Sprint Changes 'Unlimited' Broadband To 5 Gigs... While Still Advertising Unlimited Broadband

from the that's-not-unlimited dept

I've actually been one of the few satisfied Sprint customers for many years. Over the past few years, they were the only mobile broadband provider who didn't limit mobile broadband to ridiculously low plans like 5 gigs per month, like other carriers. In fact, this was a key selling point, and one of the reasons why I happily stuck it out with Sprint. I know Wall St. analysts have been insisting that Sprint would need to cap such broadband usage at some point, but it seemed like a really short-sighted idea, since the unlimited broadband is really about the only facet of a Sprint account that makes it more appealing than its competitors. And so... of course... it appears to be going away. Here's the email I recently received concerning my "phone as modem" option, which I use often enough:

Basically, with no warning, effective immediately, Sprint has unilaterally changed our deal from one where I was paying for unlimited data via the phone as a modem -- to one where it's capped at a stupidly low 5GB. And, the company even has the gall to then happily tell me (below the screenshot cut off) that this change won't impact how much I pay -- as if I should have expected them to increase the fees while taking away a feature I like.

Considering that unlimited mobile broadband was not only part of the marketing pitch, but also a big part of the reason for why I signed up for the plan I did, this certainly seems like a bait-and-switch deal... and I'd thought that bait-and-switch deals like this were violations of FTC rules, but what do I know?

Of course, on a whim, I wondered if Sprint's marketing had changed... and I did a quick search on "Sprint unlimited broadband" and turned up the following advertisement:


If you can't see it clearly -- it appears Sprint is still advertising unlimited mobile broadband -- highlighting that you can "avoid the data dilemma" and "get truly Unlimited data." Except, um, that's clearly not the case. Changing your plans unilaterally for those who specifically signed up for unlimited broadband is one thing. But continuing to advertise such plans while limiting them and -- even worse, effectively mocking such limited plans -- is simply adding rather obnoxious insult to injury. Sorry Sprint, but you may have finally convinced me it's time to explore other options.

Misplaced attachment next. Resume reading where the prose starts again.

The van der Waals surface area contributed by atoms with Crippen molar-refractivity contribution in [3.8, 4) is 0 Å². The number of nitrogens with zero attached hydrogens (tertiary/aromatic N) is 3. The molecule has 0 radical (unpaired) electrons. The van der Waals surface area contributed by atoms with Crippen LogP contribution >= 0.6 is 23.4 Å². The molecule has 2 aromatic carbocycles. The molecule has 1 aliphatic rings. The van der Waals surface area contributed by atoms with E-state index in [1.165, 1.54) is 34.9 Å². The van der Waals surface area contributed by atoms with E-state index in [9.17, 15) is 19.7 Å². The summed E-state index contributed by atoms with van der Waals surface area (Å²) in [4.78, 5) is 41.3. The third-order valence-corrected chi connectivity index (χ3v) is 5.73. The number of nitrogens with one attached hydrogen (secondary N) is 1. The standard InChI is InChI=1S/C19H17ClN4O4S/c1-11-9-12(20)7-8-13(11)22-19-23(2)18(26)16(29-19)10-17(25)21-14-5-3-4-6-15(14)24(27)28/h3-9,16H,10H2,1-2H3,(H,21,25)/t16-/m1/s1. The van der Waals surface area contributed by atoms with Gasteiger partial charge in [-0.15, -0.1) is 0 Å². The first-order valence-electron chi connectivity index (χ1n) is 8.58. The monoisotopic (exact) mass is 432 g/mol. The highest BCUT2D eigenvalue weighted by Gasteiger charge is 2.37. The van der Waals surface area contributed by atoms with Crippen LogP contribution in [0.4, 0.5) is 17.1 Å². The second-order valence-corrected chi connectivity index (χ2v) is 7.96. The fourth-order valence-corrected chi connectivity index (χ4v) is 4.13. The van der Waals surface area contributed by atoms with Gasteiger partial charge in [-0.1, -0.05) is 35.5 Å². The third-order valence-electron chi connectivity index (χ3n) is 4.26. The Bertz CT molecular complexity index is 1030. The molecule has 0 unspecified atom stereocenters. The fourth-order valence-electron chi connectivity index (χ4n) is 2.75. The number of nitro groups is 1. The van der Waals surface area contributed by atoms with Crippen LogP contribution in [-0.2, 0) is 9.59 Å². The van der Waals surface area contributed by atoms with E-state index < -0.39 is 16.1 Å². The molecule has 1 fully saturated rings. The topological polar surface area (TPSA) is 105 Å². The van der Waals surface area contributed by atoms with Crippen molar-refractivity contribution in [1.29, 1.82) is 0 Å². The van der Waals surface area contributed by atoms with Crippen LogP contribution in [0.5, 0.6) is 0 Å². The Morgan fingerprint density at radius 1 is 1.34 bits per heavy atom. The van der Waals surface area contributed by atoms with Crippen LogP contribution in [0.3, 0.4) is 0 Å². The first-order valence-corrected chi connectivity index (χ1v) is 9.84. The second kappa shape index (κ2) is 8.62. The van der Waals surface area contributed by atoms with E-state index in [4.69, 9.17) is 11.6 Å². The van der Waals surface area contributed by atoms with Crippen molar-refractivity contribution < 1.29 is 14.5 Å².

Filed Under: advertising, bait and switch, broadband, data caps, ftc, wireless
Companies: sprint


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  1. icon
    Mesonoxian Eve (profile), 5 Jun 2012 @ 11:31am

    I need some assistance in understanding the "data is data" position, because what I was told, it's not the same when it hits a point and has to be carried differently, hence the separate charges.

    It is my understanding the data transfer from the PC to the phone (data) doesn't use the same signal as transferring the data from the phone to the tower.

    PCs don't come with cell technology, but WiFi, and it's this WiFi signal that's translated to the 3G/4G signal used by cell communication.

    Is this not correct? I was just told this recently by a sales rep at T-Mobile when I questioned why our phones should even come with 4G if WiFi is the "preferred" method to use the phone.

    I also got the same type of answer from the cable company, to stated the charges for three separate options were due to the transmissions of those signals to be carried on lines which are dedicated to the broadcast signals (aka: phone calls don't travel to a cable network carrier line, but to a digital switch box, and the separate fees is how they maintain balancing payments to each other).

    I've also wondered why we're being charged for so many little things when everything goes through the same signal eventually, but this seems more a back-end accounting issue than a customer service relation issue.

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